Some SPF30 Sunscreens Protect Better Than Others Interview with:
Christin E. Burd, Ph.D.
Assistant Professor
Departments of Molecular Genetics, and Molecular Virology, Immunology and Medical Genetics
The Ohio State University
James Comprehensive Cancer Center
Columbus, OH 43210 What is the background for this study? What are the main findings?

Dr. Burd: Many melanomas develop from benign moles and exposure to ultraviolet sunlight is thought to play a major role in this process.

Initially, we were interested in determining how ultraviolet sunlight might cooperate with gene mutations found in moles to initiate melanoma. To examine this, we exposed melanoma-prone mice to a single, non-burning dose of ultraviolet (UV) light.  Our findings were quite unexpected. While the untreated mice naturally developed melanoma at 26 weeks of age, UV-treated subjects got melanoma at just 5 ½ weeks of age.

This striking result suggested to us that our model might provide a superior way to test sunscreens. SPF ratings are currently based upon the ability of a sunscreen to protect against skin burning. We know that sunburns are associated with melanoma risk, but whether protection from skin burning is enough to prevent cancer was unclear.

By applying a number of commercially available SPF30 sunscreens to our mice before UV exposure, we were able to show that the animals were protected from melanoma. However, we noticed that some SPF30 sunscreens worked better than others. In fact, many SPF30 sunscreens out-performed the one SPF50 sunscreen tested in our initial study. So while all sunscreens protect against melanoma, SPF does not predict which ones are the best. What should clinicians and patients take away from your report?

Dr. Burd:

  • First, patients and clinicians should be aware that even a single, non-burning dose of sunlight can cause cancer. Therefore, sun protection is a must for everyone. When exposure to the sun can’t be avoided, our findings show that sunscreens do help prevent melanoma. We suggest that consumers follow the recommendations of the American Academy of Dermatology and select a water resistant, broad-spectrum sunscreen with an SPF of 30 or higher.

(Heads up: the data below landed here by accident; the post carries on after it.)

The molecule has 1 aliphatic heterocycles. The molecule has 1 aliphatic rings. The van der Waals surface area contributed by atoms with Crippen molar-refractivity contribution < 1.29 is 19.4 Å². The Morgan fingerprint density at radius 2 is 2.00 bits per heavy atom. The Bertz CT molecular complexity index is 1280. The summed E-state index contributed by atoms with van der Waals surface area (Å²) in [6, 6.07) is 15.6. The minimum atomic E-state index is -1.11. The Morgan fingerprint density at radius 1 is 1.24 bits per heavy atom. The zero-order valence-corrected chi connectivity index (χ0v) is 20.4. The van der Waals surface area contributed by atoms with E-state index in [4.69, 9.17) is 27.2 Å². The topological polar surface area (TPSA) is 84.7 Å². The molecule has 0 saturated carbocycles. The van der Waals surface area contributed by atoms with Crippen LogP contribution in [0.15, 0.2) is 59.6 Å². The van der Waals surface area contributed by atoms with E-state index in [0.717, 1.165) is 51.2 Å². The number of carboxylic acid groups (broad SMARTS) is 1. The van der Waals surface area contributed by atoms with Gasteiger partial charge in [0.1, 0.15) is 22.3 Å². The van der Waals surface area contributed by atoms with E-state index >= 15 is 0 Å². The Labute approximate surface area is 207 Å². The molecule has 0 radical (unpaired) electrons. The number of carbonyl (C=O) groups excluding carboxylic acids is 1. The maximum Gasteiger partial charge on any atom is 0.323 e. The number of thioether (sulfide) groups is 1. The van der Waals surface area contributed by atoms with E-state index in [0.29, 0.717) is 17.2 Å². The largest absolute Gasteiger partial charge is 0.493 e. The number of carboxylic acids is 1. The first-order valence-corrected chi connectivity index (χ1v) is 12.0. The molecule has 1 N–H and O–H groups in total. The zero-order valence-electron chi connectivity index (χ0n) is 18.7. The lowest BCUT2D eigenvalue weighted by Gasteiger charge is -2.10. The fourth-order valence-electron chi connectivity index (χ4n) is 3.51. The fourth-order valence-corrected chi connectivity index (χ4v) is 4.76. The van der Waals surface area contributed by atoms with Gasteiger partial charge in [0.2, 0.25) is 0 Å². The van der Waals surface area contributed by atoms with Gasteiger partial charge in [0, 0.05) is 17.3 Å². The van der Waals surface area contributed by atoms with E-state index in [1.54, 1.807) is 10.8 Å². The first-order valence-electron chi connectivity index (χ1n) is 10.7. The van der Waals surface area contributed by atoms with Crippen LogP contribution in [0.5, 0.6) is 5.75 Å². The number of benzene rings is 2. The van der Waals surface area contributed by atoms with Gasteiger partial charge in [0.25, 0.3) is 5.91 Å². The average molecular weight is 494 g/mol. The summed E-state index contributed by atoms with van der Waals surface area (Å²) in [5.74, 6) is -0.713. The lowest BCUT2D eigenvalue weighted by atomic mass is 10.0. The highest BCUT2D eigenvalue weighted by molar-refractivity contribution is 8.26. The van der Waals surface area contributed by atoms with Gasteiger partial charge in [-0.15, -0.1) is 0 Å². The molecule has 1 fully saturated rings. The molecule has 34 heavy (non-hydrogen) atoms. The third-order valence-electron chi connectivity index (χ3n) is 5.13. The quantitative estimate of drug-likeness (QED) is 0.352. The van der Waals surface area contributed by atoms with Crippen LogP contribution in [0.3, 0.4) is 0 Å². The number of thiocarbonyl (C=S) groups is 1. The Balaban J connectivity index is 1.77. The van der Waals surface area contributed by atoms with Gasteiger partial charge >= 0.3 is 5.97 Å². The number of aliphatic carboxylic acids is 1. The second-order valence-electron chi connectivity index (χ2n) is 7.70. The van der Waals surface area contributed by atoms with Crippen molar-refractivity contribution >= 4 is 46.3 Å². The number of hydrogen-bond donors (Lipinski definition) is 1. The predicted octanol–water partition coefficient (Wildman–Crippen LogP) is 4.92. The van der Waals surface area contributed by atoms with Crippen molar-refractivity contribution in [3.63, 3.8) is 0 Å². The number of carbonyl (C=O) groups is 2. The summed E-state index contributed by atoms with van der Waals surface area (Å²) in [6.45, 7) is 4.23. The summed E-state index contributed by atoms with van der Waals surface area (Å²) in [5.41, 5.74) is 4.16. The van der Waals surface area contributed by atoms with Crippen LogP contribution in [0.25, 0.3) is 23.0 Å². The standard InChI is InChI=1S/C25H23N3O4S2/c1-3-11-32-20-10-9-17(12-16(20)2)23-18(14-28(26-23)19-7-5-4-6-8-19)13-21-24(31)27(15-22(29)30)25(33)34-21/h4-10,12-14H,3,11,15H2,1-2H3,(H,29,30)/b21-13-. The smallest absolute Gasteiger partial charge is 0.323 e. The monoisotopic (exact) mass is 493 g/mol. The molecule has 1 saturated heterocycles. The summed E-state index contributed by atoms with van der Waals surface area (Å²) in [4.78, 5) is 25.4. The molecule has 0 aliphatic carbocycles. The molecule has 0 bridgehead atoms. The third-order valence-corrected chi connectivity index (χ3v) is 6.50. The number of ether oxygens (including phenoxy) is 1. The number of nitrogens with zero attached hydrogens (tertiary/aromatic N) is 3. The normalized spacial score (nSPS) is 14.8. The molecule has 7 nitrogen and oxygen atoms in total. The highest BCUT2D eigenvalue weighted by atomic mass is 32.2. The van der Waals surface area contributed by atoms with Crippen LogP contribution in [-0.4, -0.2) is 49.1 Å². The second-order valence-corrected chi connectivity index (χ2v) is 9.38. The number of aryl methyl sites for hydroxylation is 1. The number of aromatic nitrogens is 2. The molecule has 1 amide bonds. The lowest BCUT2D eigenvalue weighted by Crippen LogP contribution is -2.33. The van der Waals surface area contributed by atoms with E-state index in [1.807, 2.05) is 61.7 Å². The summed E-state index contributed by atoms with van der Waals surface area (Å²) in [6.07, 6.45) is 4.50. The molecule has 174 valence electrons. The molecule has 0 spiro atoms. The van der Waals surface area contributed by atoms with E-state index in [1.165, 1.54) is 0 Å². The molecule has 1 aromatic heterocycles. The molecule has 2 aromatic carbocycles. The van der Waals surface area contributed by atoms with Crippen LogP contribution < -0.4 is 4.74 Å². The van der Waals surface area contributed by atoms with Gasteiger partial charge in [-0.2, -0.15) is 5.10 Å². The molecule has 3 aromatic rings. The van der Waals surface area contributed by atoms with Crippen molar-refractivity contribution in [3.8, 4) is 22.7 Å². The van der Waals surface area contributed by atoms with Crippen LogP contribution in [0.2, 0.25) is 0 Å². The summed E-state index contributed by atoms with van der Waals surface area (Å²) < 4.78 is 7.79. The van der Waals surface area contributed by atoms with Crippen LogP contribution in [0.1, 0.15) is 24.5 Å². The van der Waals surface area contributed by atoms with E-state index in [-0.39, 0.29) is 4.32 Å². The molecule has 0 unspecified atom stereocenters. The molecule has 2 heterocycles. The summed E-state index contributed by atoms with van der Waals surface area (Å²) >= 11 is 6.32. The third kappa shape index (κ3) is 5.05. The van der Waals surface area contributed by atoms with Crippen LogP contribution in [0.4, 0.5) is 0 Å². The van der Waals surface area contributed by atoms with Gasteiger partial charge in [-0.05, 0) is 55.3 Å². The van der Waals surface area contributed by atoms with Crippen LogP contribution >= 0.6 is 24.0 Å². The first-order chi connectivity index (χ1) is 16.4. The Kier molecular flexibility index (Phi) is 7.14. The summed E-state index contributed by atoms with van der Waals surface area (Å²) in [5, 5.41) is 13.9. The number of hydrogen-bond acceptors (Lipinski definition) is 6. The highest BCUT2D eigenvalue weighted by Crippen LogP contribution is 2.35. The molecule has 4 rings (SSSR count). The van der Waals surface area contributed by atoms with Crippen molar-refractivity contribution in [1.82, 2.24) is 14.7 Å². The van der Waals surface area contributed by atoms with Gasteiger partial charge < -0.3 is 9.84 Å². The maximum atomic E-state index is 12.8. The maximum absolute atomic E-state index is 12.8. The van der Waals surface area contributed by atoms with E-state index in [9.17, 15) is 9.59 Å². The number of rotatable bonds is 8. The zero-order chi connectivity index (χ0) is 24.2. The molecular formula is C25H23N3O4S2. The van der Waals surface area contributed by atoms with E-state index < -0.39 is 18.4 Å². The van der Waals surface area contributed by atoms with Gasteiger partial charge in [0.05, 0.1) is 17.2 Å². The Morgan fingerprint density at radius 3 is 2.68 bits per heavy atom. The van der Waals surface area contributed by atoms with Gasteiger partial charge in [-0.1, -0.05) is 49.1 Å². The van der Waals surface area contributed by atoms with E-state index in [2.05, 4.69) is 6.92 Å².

• Second, the observation that some SPF30 sunscreens performed better than others in our model suggests that current testing protocols may not accurately predict the ability of these products to prevent melanoma.  We hope our findings will encourage the public to advocate for new standards in sunscreen testing – standards that more appropriately reflect the ability of these products to protect against melanoma and other skin cancers. What recommendations do you have for future research as a result of this study?

Dr. Burd: Sunscreens are complex products, containing multiple active ingredients. Our next step will be to investigate which of these active ingredients provides the best cancer protection.

In addition, one caveat to our initial work is the use of a UVB filtered light source.  Sunlight contains two wavelengths of UV light: UVA and UVB, and tanning beds emit mostly UVA light. Going forward, we are interested in understanding how different forms of UV exposure contribute to melanoma onset and if the broad spectrum rating, currently used to indicate the ability of a sunscreen to block UVA, accurately reflects the protective nature of these products.


Abstract presented at the April 2016 Annual Meeting:

In vivo modeling of NRAS-mutant melanoma reveals differential preventative efficacy amongst SPF30 sunscreens

Andrea M. Holderbaum, Rebecca C. Hennessey, James E. Gillahan, Anamaria Bonilla, Conor Delaney, Raleigh D. Kladney, Kathleen L. Tober, Tatiana M. Oberyszyn, Christin E. Burd. The Ohio State University, COLUMBUS, OH

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